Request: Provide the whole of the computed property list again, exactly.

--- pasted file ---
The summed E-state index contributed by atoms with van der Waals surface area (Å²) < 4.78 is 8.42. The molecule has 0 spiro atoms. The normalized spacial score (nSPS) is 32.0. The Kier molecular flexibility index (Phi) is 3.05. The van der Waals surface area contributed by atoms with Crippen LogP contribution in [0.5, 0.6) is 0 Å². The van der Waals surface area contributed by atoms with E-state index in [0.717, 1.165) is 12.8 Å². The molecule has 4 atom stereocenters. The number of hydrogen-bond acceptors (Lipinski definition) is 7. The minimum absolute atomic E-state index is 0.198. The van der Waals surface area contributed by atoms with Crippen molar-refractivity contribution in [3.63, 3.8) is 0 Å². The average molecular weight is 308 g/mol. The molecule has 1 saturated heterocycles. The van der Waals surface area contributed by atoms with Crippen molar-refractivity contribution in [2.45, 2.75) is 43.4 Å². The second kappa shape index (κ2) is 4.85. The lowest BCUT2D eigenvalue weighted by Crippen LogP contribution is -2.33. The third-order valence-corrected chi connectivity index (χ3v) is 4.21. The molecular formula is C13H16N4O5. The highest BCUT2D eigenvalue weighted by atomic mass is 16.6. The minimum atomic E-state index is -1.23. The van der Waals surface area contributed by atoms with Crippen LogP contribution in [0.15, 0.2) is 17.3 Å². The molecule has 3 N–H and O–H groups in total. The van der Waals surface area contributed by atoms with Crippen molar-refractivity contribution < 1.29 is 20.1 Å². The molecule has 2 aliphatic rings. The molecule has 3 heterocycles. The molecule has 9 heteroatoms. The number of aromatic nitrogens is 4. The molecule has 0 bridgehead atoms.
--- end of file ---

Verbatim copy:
The summed E-state index contributed by atoms with van der Waals surface area (Å²) < 4.78 is 8.42. The molecule has 0 spiro atoms. The normalized spacial score (nSPS) is 32.0. The Kier molecular flexibility index (Phi) is 3.05. The van der Waals surface area contributed by atoms with Crippen LogP contribution in [0.5, 0.6) is 0 Å². The van der Waals surface area contributed by atoms with E-state index in [0.717, 1.165) is 12.8 Å². The molecule has 4 atom stereocenters. The number of hydrogen-bond acceptors (Lipinski definition) is 7. The minimum absolute atomic E-state index is 0.198. The van der Waals surface area contributed by atoms with Crippen molar-refractivity contribution in [3.63, 3.8) is 0 Å². The average molecular weight is 308 g/mol. The molecule has 1 saturated heterocycles. The van der Waals surface area contributed by atoms with Crippen molar-refractivity contribution in [2.45, 2.75) is 43.4 Å². The second kappa shape index (κ2) is 4.85. The lowest BCUT2D eigenvalue weighted by Crippen LogP contribution is -2.33. The third-order valence-corrected chi connectivity index (χ3v) is 4.21. The molecular formula is C13H16N4O5. The highest BCUT2D eigenvalue weighted by atomic mass is 16.6. The minimum atomic E-state index is -1.23. The van der Waals surface area contributed by atoms with Crippen LogP contribution in [0.15, 0.2) is 17.3 Å². The molecule has 3 N–H and O–H groups in total. The van der Waals surface area contributed by atoms with Crippen molar-refractivity contribution < 1.29 is 20.1 Å². The molecule has 2 aliphatic rings. The molecule has 3 heterocycles. The molecule has 9 heteroatoms. The number of aromatic nitrogens is 4. The molecule has 0 bridgehead atoms.